Motherland changeth, but changeth not

Not only had the sights and sounds which greeted me at Karachi airport not changed, but they were a world apart from the many countries I had just been to, including my last two stops, namely, Iran and UAE, both Muslim countries.

(Daily Times, 30 January 2014)

Last September, I fulfilled an old dream of travelling from Beijing to Moscow by train and then overland through eastern Europe to Turkey, Iran and a bit more.  But before describing this journey that took me to nearly two dozen countries over ten weeks, I will begin where my trip ended, in the motherland.

Not only had the sights and sounds which greeted me at Karachi airport not changed, but they were a world apart from the many countries I had just been to, including my last two stops, namely, Iran and UAE, both Muslim countries.

As I entered the passport control area of the airport, surrounded by a mass of ill-disciplined people, I asked the couple of officials hanging about where I could get the passenger arrival card which I needed to fill out.  They seemed surprised but produced one in the end.  On my previous visit, I had been given a departure card to fill out on arrival!

The throng – queues they were not – of people awaiting immigration clearance was much worse than I am used to in Pakistan.  As luck would have it, I had arrived at about the same time as two plane-loads of returning hajis, courtesy of Saudi Airlines. What a sight they presented: shabby of dress, ill of discipline, impatient of time and disrespectful of others!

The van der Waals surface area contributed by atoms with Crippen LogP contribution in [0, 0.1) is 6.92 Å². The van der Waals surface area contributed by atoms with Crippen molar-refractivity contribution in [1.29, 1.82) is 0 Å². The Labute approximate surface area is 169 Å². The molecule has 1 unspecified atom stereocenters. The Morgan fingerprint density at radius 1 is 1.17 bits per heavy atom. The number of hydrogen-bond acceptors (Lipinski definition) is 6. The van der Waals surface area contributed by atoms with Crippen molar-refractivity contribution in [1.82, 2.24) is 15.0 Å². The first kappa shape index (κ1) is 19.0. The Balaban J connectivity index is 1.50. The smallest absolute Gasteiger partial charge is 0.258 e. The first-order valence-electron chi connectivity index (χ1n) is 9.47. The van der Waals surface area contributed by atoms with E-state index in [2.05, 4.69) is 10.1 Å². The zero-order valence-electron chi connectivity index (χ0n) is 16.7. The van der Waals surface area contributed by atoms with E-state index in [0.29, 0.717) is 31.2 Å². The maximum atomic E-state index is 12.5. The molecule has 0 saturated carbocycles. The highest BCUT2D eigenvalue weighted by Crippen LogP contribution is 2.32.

Was their behaviour in spite of the pilgrimage or on account of it, I wondered.  One expects hajis to have taken an oath of future good conduct before God, but on the other hand they might think that, having wiped off their past sins through pilgrimage, they were now free to do as they pleased.

I could not resist asking the person in front of me, who lacked the ferocious look of many of the hajis, whether he was returning from the haj and if this was his first.  “No, it’s my third, Allah be praised”.  “But only one haj is obligatory, is it not?” I asked.  “Yes, but …” he began defensively. 

Interrupting him, I said that perhaps Allah would be more pleased with him if he had given to a charity all or part of the money he had spent on his second and third pilgrimages. He sheepishly agreed with me. Now going on the offensive, I thanked him for agreeing with me but added that it wasn’t enough.  If he was in agreement with me, he had a duty to propagate this view in future.  “You have a point there”, he conceded.